New York City's latest vengeful summer is in full, red-lining heat wave mode, and that means it’s time to get serious about installing that air conditioner. Because walking into a sweltering apartment after days of walking in sweltering outdoor heat makes about as much sense as walking into traffic, here’s our ultimate guide to evaluating your apartment, purchasing the right air conditioner, and installing it like the champ you are.
For those hot and bothered
If you don’t already have an air conditioner, know that your arguments against getting one wither in the sun with the passing of every day. As Daniel Engber pointed out in Slate, anti-AC cooling arguments often amount to moralizations held aloft by shoddy science. The cheapest options you could get from spots like Home Depot or Amazon start at just over $100 -- though you will want to pay a bit more for the long-term savings (and environmental karma) you’ll get out of an energy-efficient model. The startup Geizeer is even working on a portable air conditioner they intend to sell for $97. Gadget The Sweet Home called LG’s $240 LW8016ER model its pick for the best air conditioner, based on extensive testing. Lastly, if you’re concerned over whether or not the energy costs will break the bank, try using an online energy calculator to get an idea of the cost based on the output of an individual unit.
For those who have an AC already
Once you have an air conditioner, installing it is a trickier prospect than you might realize. For one, there are certain regulations you’ll have to make sure you follow. For two, you don’t want to slice your hand open. Avoid doing that.
What you’ll need
- Window-unit air conditioner
- Manufacturer’s instruction manual
- Grounded, three-prong outlet (no extension cords, no adapters)
- Power drill
- Foam seal
Step 1: Assemble your unit
Most residential window units are made with a top rail and accordion-like panels that will help keep bugs and rodents out. You’ll want to use your screwdriver and follow manufacturer instructions to screw the top rail securely onto the top of your air conditioner. For the side panels, you’ll typically slide the accordion-like panel into a track or slot on either side of your AC. (Be sure to insert each panel on the correct side, as inserting them backwards on some models can be an irreversible rookie mistake.) The plastic or metal frames of your panels should slide into the rail you fastened to the top of your unit.
Step 2: Set the AC safely in your window
As always, lift with your legs when hoisting your air conditioner into your window. Be careful not to cut your hand or arm on the sharp metal grate that is common on the back of most models. Your air conditioner should rest over the edge of your windowsill at a very slight downward angle. This helps with drainage of condensation as the air conditioner removes moisture from the air. Fit the bottom of your AC onto the rail of your window and close the window behind the top rail of your AC, and extend the side panel. (While there is no strict requirement in New York City to use a metal bracket to support your air conditioner from the outside, it is widely considered a best practice and will give you peace of mind, and many landlords may require or supply it themselves.)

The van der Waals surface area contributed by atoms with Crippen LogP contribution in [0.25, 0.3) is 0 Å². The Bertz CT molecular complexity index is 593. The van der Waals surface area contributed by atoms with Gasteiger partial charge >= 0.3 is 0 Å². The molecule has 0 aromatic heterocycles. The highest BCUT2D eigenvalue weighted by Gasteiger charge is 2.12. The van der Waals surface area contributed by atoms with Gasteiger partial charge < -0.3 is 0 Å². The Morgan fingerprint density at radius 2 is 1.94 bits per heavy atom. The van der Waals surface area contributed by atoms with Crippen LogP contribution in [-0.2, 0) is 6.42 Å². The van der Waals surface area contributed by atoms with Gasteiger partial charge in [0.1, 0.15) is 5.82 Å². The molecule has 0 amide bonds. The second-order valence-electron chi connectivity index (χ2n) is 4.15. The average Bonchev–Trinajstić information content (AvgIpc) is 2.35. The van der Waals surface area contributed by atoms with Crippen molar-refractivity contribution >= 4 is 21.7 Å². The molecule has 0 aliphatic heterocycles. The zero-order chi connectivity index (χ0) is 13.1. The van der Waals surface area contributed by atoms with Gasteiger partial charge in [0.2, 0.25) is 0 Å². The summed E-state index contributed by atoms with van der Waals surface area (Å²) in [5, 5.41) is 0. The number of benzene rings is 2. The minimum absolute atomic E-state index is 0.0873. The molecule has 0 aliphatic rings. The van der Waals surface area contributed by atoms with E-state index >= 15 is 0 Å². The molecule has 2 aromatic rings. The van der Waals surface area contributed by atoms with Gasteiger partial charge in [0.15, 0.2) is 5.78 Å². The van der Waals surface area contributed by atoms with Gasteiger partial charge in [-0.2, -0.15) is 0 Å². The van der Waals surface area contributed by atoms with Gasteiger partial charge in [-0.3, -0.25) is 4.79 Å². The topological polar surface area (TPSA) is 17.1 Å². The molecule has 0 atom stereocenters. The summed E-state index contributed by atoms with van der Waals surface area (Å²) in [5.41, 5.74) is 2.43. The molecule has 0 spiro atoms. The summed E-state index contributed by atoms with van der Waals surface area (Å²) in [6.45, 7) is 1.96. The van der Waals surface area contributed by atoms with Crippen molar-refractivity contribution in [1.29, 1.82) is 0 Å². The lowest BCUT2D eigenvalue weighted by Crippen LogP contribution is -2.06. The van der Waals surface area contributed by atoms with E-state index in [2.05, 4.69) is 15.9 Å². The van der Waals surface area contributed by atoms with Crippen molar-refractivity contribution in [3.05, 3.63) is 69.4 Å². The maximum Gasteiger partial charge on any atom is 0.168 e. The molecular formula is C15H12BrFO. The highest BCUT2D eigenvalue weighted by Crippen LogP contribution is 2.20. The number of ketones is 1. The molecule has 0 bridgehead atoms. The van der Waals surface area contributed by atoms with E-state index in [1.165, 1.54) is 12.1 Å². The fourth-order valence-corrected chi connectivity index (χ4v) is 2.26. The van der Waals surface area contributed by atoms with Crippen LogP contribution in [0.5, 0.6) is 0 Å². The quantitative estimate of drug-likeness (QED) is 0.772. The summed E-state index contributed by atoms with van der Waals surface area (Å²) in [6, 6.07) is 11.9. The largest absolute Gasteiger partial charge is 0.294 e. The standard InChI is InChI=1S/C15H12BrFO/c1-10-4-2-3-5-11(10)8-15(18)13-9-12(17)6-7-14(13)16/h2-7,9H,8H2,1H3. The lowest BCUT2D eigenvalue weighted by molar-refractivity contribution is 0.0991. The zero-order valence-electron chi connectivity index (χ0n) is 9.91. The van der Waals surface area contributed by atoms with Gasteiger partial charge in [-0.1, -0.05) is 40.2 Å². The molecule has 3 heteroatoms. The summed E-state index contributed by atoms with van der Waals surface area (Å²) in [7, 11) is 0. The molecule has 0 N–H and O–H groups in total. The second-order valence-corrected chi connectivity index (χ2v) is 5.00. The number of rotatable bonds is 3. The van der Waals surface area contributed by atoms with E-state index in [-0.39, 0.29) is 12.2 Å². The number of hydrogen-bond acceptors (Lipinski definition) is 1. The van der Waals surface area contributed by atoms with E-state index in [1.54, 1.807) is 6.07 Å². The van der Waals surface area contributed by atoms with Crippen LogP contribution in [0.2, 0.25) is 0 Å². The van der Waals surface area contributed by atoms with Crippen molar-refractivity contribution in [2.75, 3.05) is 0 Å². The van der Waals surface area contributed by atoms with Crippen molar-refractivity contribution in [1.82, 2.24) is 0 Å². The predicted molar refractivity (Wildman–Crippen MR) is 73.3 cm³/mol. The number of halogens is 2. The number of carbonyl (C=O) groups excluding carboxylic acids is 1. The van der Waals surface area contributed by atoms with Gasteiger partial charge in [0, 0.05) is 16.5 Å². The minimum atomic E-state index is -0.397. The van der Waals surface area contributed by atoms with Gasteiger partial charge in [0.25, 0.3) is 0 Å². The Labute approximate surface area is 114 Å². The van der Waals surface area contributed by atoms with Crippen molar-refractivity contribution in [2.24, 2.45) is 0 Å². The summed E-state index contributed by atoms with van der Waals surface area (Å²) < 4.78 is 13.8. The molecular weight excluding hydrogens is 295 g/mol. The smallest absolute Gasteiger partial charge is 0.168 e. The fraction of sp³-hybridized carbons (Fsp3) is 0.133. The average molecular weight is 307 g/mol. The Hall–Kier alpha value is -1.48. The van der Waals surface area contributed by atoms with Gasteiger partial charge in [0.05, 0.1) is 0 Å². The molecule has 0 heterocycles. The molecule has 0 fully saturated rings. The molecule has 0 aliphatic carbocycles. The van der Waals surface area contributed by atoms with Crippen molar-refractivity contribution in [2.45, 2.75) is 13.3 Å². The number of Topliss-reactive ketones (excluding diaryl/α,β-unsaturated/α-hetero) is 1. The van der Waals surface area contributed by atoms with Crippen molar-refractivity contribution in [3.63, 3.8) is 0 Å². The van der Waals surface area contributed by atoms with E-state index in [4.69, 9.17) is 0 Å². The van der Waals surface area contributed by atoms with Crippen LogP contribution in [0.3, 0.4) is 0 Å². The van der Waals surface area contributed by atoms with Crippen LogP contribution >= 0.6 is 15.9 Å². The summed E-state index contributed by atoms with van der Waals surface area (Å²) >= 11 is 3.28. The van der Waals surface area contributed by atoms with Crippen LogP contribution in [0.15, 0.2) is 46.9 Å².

Step 3: Secure the unit
Here’s where the power drill comes in. All units should come with small metal brackets -- or at least holes for screws in the unit’s construction -- that allow you to lock the AC into your window frame. With the side panels extended, attach the metal brackets to them on either side, drill pilot holes into the window frame, and fasten your screws tightly. Do the same for any plastic holes you can get along the side panels. At this point, your air conditioner should be securely installed. We’d definitely recommend inserting a foam seal between your two window panels to make sure your cool air doesn’t escape. You can get one for less than $15 and they often come with the packaging.
As an added precaution, you might also consider fastening a small metal strut like this to ensure your top window sash does not slip down behind your lower sash in the window frame.
Prevent your worst nightmare
Throughout this process, do not let your AC unit fall out of your window, especially if your apartment faces the street. Using the aforementioned secure metal bracket will go a long way to assuaging everyone’s fears of this. It actually doesn’t happen that often. Typically the owner of the unit is liable for any injury or damages sustained via falling air conditioner -- not the superintendent or building manager who might install it for you.
If that freaks you out...
You could also just get a pro to do it. Or ask your super. Or cool off in other ways. If you live in New York City, you can hit any of these beaches without a car, or a pool, so long as you’re aware of the health risks of public pool facilities. Box fans are cheaper and consume far less energy than air conditioners, so there’s no reason to say no to them. And if all else fails, booking a lake vacation or hiking on a glacier are never bad ideas.
Just stay frosty.